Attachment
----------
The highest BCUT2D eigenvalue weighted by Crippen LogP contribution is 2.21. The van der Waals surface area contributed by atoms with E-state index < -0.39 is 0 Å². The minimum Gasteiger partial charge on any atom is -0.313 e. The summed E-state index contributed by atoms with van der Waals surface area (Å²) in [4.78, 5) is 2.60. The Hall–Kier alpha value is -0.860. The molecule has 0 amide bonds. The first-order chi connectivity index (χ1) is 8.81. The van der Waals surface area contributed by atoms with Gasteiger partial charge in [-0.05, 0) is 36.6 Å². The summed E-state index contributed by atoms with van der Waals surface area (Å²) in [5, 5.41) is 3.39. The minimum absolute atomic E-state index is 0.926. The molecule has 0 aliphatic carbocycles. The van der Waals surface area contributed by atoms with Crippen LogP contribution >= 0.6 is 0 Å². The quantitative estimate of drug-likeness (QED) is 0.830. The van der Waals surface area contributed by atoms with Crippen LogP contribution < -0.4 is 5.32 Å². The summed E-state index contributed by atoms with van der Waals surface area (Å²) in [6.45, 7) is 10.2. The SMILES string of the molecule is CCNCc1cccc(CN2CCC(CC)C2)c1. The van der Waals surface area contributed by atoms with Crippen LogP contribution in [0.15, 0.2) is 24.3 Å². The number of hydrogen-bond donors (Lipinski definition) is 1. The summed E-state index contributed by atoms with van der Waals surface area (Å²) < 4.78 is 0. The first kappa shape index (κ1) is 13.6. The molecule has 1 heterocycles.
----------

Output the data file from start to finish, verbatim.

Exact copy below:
The highest BCUT2D eigenvalue weighted by Crippen LogP contribution is 2.21. The van der Waals surface area contributed by atoms with E-state index < -0.39 is 0 Å². The minimum Gasteiger partial charge on any atom is -0.313 e. The summed E-state index contributed by atoms with van der Waals surface area (Å²) in [4.78, 5) is 2.60. The Hall–Kier alpha value is -0.860. The molecule has 0 amide bonds. The first-order chi connectivity index (χ1) is 8.81. The van der Waals surface area contributed by atoms with Gasteiger partial charge in [-0.05, 0) is 36.6 Å². The summed E-state index contributed by atoms with van der Waals surface area (Å²) in [5, 5.41) is 3.39. The minimum absolute atomic E-state index is 0.926. The molecule has 0 aliphatic carbocycles. The van der Waals surface area contributed by atoms with Crippen LogP contribution >= 0.6 is 0 Å². The quantitative estimate of drug-likeness (QED) is 0.830. The van der Waals surface area contributed by atoms with Crippen LogP contribution < -0.4 is 5.32 Å². The summed E-state index contributed by atoms with van der Waals surface area (Å²) in [6.45, 7) is 10.2. The SMILES string of the molecule is CCNCc1cccc(CN2CCC(CC)C2)c1. The van der Waals surface area contributed by atoms with Crippen LogP contribution in [0.15, 0.2) is 24.3 Å². The number of hydrogen-bond donors (Lipinski definition) is 1. The summed E-state index contributed by atoms with van der Waals surface area (Å²) < 4.78 is 0. The first kappa shape index (κ1) is 13.6. The molecule has 1 heterocycles.